Diabetic nephropathy is a leading cause of end-stage renal disease (ESRD) in Western countries [1] and in Japan [2]. The rising incidence of diabetic nephropathy, especially among patients with type 2 diabetes, is a serious worldwide concern in terms of both poor prognosis and medical costs. The pathogenesis of diabetic nephropathy has not been fully elucidated. However, susceptibility to diabetic nephropathy appears to be determined by multiple genetic and environmental risk factors, and genetic susceptibility plays an important role in its development and progression [3],[4].

Both candidate gene approaches and genome-wide linkage analyses have suggested several candidate genes with potential impact on diabetic nephropathy. However, these findings have not been robustly replicated [5],[6], and many susceptibility genes for diabetic nephropathy remain to be identified. The recent development of single nucleotide polymorphism (SNP) typing technology and insights into patterns of linkage disequilibrium (LD) in the human genome have facilitated genome-wide association studies (GWASs) for investigating genes associated with disease susceptibility across the entire human genome. GWASs conducted by several independent research groups in Europe, United States [7],[8] and Japan [9],[10] have identified multiple loci associated with susceptibility to common complex traits, including type 2 diabetes. Recently conducted GWAS in a population of European descent identified 4 distinct loci associated with diabetic nephropathy in type 1 diabetes. Two of these loci were replicated in a population of the Diabetes Control and Complications Trial (DCCT)/Epidemiology of Diabetes Interventions and Complications (EDIC) cohorts [11].

With the aim of identifying loci involved in susceptibility to common diseases, we initiated a large-scale association study using SNPs from a Japanese SNP database (JSNP: http://snp.ims.u-tokyo.ac.jp/) [12],[13], that was established before creation of the HapMap database. Through this project, we have previously identified genes encoding solute carrier family 12 (sodium/chloride) member 3 (SLC12A3: MIM 600968, Online Mendelian Inheritance in Man: http://www.ncbi.nlm.nih.gov/omim)[14], engulfment and cell motility 1 (ELMO1: MIM 606420)[15], and neurocalcin δ (NCALD: MIM 606722)[16] as being associated with susceptibility to diabetic nephropathy. The ELMO1 association has been replicated in African Americans [17] and European Americans [18].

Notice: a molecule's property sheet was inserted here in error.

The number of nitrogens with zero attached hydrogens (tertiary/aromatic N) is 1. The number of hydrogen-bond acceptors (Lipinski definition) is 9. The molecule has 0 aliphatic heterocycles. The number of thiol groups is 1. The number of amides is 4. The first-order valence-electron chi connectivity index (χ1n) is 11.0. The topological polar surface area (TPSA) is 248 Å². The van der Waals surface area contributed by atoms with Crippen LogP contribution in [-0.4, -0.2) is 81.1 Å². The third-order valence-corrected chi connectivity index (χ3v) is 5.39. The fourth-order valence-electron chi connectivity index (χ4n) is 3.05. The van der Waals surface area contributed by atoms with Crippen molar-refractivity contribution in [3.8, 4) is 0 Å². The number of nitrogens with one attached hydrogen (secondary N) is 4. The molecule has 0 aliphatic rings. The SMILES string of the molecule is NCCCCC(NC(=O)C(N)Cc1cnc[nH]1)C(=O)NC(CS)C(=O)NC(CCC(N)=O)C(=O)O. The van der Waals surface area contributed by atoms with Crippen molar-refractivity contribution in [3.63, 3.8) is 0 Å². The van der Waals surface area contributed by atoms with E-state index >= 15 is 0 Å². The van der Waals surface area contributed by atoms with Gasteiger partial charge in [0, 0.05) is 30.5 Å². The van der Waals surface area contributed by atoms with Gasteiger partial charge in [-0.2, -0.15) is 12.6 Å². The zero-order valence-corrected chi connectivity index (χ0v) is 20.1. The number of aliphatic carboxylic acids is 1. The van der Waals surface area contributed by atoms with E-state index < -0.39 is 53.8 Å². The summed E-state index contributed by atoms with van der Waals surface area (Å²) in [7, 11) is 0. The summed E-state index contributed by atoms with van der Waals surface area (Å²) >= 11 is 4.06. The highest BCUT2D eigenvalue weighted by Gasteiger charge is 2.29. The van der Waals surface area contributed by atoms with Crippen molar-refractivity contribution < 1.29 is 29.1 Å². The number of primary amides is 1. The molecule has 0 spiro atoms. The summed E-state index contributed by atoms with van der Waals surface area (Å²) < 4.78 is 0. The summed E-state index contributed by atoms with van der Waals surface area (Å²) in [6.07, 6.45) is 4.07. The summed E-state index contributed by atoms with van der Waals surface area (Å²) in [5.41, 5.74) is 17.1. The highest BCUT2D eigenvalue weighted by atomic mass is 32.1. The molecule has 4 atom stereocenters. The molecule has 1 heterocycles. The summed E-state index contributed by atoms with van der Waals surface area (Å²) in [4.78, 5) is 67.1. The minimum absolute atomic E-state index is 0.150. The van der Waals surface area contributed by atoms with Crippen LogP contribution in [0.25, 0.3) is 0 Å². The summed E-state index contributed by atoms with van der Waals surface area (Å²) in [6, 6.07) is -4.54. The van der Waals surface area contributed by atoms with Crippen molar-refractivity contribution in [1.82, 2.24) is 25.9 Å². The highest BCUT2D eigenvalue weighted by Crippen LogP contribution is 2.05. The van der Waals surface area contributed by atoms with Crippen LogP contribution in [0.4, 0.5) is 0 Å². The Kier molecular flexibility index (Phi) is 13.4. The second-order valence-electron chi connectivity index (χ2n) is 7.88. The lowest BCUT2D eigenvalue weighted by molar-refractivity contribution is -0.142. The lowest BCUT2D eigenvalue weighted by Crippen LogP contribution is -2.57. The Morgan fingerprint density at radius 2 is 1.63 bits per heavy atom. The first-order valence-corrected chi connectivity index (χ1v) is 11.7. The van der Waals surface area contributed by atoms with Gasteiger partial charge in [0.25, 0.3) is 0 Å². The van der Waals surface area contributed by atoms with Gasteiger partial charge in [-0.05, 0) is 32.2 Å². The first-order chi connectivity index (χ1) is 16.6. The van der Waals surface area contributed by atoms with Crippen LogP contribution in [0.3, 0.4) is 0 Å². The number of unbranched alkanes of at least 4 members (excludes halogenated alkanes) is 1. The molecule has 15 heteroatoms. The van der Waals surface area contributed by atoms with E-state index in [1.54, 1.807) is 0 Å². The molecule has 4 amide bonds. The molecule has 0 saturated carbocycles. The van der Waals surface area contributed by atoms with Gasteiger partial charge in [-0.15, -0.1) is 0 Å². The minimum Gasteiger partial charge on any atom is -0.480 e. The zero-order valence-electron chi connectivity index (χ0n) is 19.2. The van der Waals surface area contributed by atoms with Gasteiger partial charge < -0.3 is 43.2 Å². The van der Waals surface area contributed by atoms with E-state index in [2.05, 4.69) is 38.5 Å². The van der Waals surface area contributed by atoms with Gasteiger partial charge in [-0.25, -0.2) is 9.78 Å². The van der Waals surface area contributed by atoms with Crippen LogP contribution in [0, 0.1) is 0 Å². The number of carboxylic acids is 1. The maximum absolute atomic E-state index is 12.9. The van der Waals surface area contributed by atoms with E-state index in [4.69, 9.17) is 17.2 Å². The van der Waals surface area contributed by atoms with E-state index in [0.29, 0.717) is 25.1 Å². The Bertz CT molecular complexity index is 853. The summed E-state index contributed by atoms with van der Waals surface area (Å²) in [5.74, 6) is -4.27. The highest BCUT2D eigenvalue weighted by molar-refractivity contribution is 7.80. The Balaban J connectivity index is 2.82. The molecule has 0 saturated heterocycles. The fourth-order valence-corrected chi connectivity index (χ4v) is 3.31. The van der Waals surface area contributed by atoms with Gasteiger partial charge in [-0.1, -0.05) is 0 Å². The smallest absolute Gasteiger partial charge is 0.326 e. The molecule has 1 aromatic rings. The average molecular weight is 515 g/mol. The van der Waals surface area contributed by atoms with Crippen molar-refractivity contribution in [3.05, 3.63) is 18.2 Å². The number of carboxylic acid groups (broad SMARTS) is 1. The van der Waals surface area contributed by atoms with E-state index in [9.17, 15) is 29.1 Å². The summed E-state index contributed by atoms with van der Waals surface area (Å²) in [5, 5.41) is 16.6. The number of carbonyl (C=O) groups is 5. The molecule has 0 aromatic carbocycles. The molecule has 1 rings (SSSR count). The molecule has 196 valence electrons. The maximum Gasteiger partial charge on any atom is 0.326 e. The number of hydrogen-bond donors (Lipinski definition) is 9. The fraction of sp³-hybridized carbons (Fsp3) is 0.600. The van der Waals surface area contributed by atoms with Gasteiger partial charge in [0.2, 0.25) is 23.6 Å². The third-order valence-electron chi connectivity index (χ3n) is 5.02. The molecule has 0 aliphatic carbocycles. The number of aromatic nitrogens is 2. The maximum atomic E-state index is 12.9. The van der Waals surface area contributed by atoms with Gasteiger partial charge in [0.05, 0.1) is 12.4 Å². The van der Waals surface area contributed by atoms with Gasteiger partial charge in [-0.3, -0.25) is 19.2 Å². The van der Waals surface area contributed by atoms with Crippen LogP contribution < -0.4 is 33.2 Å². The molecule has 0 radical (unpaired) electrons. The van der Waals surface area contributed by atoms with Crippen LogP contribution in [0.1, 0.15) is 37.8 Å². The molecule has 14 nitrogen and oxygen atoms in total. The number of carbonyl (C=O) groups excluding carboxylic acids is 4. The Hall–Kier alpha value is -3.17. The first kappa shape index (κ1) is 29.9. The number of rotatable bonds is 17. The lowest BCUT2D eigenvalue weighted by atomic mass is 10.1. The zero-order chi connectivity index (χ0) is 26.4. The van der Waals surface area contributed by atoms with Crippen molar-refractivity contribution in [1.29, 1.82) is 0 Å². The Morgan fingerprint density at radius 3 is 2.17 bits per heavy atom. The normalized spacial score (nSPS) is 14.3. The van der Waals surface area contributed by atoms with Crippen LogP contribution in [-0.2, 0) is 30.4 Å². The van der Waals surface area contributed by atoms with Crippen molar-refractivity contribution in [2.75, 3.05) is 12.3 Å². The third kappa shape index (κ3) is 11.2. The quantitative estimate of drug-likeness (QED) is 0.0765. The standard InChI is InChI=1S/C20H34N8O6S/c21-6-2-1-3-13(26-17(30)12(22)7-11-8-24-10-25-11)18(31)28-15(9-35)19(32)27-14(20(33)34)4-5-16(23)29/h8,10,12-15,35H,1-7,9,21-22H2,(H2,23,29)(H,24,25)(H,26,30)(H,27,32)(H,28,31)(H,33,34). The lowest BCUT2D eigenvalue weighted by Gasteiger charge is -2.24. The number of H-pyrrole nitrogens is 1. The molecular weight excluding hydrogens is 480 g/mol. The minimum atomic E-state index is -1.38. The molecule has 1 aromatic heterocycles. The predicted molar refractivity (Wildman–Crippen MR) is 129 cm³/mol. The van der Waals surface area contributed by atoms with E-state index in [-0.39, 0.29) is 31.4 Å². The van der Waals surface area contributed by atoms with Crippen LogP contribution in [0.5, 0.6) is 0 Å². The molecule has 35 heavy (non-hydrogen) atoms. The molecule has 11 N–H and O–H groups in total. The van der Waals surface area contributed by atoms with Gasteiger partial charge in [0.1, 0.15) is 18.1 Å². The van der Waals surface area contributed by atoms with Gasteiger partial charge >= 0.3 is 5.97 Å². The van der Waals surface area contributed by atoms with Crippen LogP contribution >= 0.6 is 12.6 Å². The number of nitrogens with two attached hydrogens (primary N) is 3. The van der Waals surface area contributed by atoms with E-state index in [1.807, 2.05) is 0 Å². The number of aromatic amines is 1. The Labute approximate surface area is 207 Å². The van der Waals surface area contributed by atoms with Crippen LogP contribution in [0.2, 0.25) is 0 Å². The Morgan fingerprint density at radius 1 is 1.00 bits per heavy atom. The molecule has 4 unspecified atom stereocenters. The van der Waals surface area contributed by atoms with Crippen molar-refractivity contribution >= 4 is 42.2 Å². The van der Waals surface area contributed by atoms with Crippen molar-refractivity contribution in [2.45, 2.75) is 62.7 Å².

In the present study, we extended a previous large-scale association study for diabetic nephropathy, and provide evidence that a SNP within the acetyl-coenzyme A (CoA) carboxylase beta gene (ACACB; MIM: 601557) contributes to an increased prevalence of proteinuria in patients with type 2 diabetes across different ethnic populations.

Results

We extended our prior analysis to SNPs with p values between 0.01 and 0.05, and examined the association of these SNPs with diabetic nephropathy in a larger study sample. In this analysis, a SNP within ACACB showed the strongest association with diabetic nephropathy in Japanese patients with type 2 diabetes (rs2268388: intron 18 +4139 C > T, p = 1.4×10−6, odds ratio [OR] = 1.61, 95% confidence interval [Cl]: 1.33–1.96, Table 1).

thumbnail

Table 1. Top 4 SNPs associated with diabetic nephropathy in a genome-wide screening.

doi:10.1371/journal.pgen.1000842.t001

Subsequent LD mapping around this region with data for 264 SNPs with allele frequencies ≥0.1 from HapMap database (HapMap: http://hapmap.ncbi.nlm.nih.gov/) for the Japanese, identified a 20-kb LD block that included an original marker SNP (rs2268388), which corresponded to a part of the ACACB gene (Figure 1A and 1B). Therefore, we concluded that ACACB was likely a candidate for conferring susceptibility to diabetic nephropathy. We next analyzed 51 SNPs, including 31 tagging SNPs, within ACACB in our Japanese population (Japanese1). Several SNPs within the same LD block as rs2268388 were nominally associated with diabetic nephropathy (Figure 1C, Table S1). No single SNP or haplotype showed stronger association with diabetic nephropathy than the original marker SNP (Figure S1).